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Therapeutic Separation: An Overview

Therapeutic separation is a process that involves the separation of a couple for the purpose of strengthening their marriage. While the idea may seem counterintuitive, it's gaining traction in the world of marriage counseling and may be just what you need to make your marriage stronger than ever. 

The Purpose of Therapeutic Separation

Marriage can be difficult and some days it may seem easier to call it quits than to continue on. For those stuck between two unthinkable options, sticking it out or calling it quits, therapeutic separation can offer a reprieve.

Therapeutic separation is a process done under the guidance of a marriage counselor. The process involves a physical separation between the couple – preferably, one moving out while the other stays in the family home – while the couple undergoes intense marriage counseling. The process can be lengthy and emotionally difficult but for many couples, the separation can be rewarding and lead to a happier, healthier marriage.

Understanding the Mindset

Separation for the goal of sticking it out seems silly, but a number of marriage counselors agree that temporary separation can strengthen a relationship. If you're considering this option, however, it's vital that you understand the mindset behind it.

For those considering the process, it's important to understand that while divorce may be the final outcome, it isn't the initial goal. Therapeutic separation usually involves intense therapy sessions between the couple and a marriage counselor, regular communication, and a willingness for change. The process is usually entered with specific guidelines and goals in place which makes the process structured.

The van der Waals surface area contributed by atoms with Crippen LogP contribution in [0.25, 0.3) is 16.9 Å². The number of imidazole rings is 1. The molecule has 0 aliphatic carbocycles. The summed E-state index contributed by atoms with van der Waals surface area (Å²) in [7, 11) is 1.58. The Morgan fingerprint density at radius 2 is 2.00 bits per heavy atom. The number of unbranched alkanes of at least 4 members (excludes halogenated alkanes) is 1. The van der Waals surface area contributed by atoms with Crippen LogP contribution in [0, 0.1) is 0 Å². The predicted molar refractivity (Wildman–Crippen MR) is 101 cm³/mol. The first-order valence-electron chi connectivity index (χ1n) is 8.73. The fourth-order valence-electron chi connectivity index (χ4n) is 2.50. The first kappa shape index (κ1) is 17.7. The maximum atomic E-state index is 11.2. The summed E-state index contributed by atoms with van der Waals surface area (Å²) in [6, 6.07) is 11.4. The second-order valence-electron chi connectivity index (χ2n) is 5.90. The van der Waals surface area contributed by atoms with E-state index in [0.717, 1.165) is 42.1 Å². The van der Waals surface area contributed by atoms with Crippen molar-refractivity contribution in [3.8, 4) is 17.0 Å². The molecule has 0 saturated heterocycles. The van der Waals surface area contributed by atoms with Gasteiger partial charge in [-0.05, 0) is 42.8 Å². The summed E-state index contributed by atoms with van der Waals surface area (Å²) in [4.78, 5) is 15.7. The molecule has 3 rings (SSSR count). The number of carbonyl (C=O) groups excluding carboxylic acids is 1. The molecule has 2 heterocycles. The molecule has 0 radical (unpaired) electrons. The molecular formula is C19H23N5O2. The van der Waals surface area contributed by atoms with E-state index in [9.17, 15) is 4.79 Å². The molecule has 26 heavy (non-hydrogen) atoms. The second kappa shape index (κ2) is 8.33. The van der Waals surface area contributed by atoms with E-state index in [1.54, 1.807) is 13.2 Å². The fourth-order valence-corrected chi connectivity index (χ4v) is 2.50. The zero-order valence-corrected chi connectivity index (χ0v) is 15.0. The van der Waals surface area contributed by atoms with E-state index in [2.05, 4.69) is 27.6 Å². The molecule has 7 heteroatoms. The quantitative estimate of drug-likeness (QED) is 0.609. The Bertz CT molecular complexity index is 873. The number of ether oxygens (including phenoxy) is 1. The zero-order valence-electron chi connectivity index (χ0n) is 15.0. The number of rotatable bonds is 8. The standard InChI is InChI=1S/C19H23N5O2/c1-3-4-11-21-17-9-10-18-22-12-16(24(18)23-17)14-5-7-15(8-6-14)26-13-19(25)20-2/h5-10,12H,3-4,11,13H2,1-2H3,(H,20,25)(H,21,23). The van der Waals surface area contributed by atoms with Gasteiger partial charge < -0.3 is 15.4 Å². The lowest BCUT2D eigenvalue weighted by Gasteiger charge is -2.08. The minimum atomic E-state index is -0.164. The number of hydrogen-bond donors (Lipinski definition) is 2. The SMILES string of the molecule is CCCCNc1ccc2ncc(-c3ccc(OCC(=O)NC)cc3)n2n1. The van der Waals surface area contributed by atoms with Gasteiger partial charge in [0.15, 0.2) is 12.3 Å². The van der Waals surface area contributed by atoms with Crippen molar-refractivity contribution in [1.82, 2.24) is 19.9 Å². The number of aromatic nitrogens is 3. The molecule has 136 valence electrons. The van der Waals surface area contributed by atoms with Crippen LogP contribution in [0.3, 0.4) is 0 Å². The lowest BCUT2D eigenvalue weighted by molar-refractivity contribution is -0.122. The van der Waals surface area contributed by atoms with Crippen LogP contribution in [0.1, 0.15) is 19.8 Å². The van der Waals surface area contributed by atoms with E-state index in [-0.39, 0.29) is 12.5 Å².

Getting the Most Out of the Experience

Prior to the separation, your counselor will ensure that both of you are on the same page in terms of expectations and goals. That is one of the most important parts of the process, but there are more things that can be done to get the most out of the experience.

During the separation, strong communication is key. If you aren't used to voicing your opinions to your partner, now will be the time to start. If your communication styles are different, this period will allow you both the chance to get on the same wavelength and practice more intentional communication. It's also important that during this time both of you are honest, both during private interactions and with the therapist, and that commitment to each other stays at the forefront of the entire process.

To learn more about the process or if a therapeutic separation seems like something both you and your spouse would like to try, begin working with a marriage counselor who has experience in implementing it.